Ultimate Miter Saw Stand

When I worked in professional shops, there was always a chop saw on some kind of cart. The less organized shops put the saw on the nearest work cart. It didn’t take up much space, but it wasn’t as useful as it should be. The better shops mounted the miter saw to a rolling cart and attached permanent wings to support long pieces and to hold a fence with stops for doing repetitive cuts. This setup was useful, but it took up a lot of space.

What I had in mind for Popular Woodworking’s shop would have a dead-on stop system and collapsible wings so the stand would take up less space. The top of this stand adjusts up and down so you can line up the saw’s table with the wings. (In fact, the adjustable table allows you to use a drill press or a mortiser on this stand.) It’s got on-board dust collection that turns itself on and off. And the kicker to the whole thing is that the cart is made from one sheet each of 3/4″ and 1/2″ plywood, with some solid wood trim.

Begin construction by cutting the parts out according to the Schedule of Materials and using the optimization diagram. You’ll notice that the case top is in two pieces on the optimization diagram. That’s because you have to edge glue the plywood together, then cut it to size. There isn’t much scrap on this project.

One Quick Cabinet
Begin by building the cabinet. To join the sides to the top, first cut 1/2″ x 3/4″ rabbets in the top and bottom edges of the sides. To hold the back, cut 1/2″ x 1/2″ rabbets in the back edges of the sides, top and bottom pieces. Now assemble the case. An old trade secret is to assemble the case with it face down on your assembly bench. This way you can ensure the joint at the inside of the rabbet is flush all around. Set each joint with a couple nails, then screw the case together. Check your cabinet for square and make sure the back fits snugly. Attach the back with screws. Flush up the front edges of the cabinet with a plane and apply iron-on birch veneer tape. File the tape flush, sand the cabinet and mount the casters.

An Adjustable Saw Platform
Now is a good time to mount the leveling riser (or platform) to your cabinet and get the miter saw set up. First cut a 1 1/2″ radius on the corners of the riser. Make sure this cut is square so that you can apply veneer tape without too much trouble. Ironing on veneer tape to the riser in one piece is a real challenge, but it looks great. When the riser is ready, center it on top of the case and clamp it in place. Place your miter saw in the center of the riser. With a pencil trace the locations of your saw’s feet onto the riser. Also trace the holes in the machine’s feet that you’ll use to mount the saw to the riser. This is important because the riser floats over the case on four bolts, which allows you to adjust the saw up and down. Now mark locations for the bolts that attach the riser to the case. Be sure to keep the bolts as close as you can to the feet without them interfering with each other. When you’ve marked the locations for the riser bolts, drill your holes completely through the riser and the top of the case. Hold a piece of scrap inside the case where the drill will come out to minimize tearout. Ream out the holes a little to ease the riser adjustment.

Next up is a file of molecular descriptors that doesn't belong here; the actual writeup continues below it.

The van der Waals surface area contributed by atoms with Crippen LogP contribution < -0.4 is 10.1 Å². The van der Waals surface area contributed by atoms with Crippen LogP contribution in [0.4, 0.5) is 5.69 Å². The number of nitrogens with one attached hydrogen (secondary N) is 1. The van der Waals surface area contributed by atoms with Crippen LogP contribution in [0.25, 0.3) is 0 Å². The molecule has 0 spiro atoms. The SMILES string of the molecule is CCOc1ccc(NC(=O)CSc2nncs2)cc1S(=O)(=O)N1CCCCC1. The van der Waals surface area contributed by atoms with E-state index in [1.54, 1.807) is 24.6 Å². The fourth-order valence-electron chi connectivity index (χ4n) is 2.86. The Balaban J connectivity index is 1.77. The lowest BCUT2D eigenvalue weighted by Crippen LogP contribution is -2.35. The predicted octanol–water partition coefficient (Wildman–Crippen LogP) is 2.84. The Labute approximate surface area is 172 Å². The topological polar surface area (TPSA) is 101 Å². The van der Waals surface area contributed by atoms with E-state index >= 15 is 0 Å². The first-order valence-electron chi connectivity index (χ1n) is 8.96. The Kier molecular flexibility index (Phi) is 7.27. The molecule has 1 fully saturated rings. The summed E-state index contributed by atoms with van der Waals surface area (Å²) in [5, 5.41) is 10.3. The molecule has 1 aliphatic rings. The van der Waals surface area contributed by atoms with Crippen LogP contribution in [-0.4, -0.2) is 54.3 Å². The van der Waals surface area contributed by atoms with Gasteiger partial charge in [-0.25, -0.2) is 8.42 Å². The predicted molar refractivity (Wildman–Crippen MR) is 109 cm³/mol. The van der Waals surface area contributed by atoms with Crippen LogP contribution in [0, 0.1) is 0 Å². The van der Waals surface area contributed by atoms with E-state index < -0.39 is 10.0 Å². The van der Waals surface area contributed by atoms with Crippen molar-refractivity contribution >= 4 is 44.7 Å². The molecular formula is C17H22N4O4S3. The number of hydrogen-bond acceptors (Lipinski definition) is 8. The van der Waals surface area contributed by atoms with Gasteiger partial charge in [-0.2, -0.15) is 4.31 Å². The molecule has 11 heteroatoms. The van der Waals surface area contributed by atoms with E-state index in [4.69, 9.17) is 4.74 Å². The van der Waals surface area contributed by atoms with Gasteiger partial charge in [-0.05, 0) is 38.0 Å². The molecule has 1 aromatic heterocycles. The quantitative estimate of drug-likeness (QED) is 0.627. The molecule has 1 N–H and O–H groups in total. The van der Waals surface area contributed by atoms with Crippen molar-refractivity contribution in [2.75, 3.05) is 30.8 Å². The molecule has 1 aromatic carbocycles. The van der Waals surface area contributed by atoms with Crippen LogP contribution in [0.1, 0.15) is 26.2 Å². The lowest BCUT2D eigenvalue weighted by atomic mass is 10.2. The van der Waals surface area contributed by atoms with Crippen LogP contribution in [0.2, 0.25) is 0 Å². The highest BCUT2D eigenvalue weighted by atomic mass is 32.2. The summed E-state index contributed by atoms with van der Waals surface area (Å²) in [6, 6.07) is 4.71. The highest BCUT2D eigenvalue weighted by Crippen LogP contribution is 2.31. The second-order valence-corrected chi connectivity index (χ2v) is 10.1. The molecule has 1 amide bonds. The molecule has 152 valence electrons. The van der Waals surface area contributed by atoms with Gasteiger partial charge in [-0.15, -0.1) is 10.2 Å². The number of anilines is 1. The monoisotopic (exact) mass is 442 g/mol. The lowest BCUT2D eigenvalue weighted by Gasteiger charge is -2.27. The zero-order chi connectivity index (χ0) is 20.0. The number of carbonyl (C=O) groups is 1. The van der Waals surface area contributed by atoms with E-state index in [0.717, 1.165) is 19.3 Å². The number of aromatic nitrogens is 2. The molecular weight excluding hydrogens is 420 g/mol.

Remove the riser from the case and drill the holes for mounting the saw. Now you can mount the riser to the case (see the list of hardware you need in the pdf). Put the bolt through the fender washer, then into the hole in the riser. Put another flat washer on the other side of the riser with a jam nut to set the bolt in place. Run a jam nut up the bolt, leaving a 2″ gap between the riser and the loose jam nut. Place flat washers over the holes in the case and set the riser in place on the case.

On the underside of the case, put a flat washer on the bolt, followed by a lock washer and wing nut. When you want to adjust the riser height, simply loosen the wing nuts and adjust the jam nut against the case top to raise or lower the riser. To complete the case, build and hang the doors. Make the doors from plywood and nail a 1 3/16″ solid maple edge with a bullnose profile to the edges.

Use European hinges on your doors. I’m fond of a $30 jig that easily locates the holes for the hinges and the mounting plates (Jig-It System from Rockler item #31077). Drill the hinges’ cup holes about 4″ in from the top and bottom of the case.

Automatic Vacuum
Now mount the saw and outfit the cabinet with the vacuum and electrical parts. When the saw and vacuum are hooked up properly, the vacuum will come on automatically when you turn the saw on (thanks to Craftsman’s “Automatic Power Switch” #24031, $19.99), and it will turn off a few seconds after you finish your cut.

Start by drilling two 2″ holes in the back near the bottom of the case. One hole is for the vacuum hose (locate it according to your vacuum). The other is for the wiring. I enclosed the vacuum in a partition made from two pieces of plywood and the shelf. The shelf height in the drawing works for the Craftsman vacuum (model# 17711, $29.99). Lay out the height of the bottom edge of the shelf. Mount a pair of cleats to these lines. Screw the shelf in from the top.

Now screw cleats to the inside of the case to make the partition and false front that conceals the vacuum. Notch your plywood pieces to wrap around the shelf cleat and the power cord for the vacuum. Turn the vacuum’s switch to “on,” place it in the new cubby and hook up the hose going through the back. Screw an outlet strip to the bottom of the case and run its cord through a hole in the back. Plug Craftsman’s Automatic Power Switch into the outlet strip. Screw the partition and false front in place.

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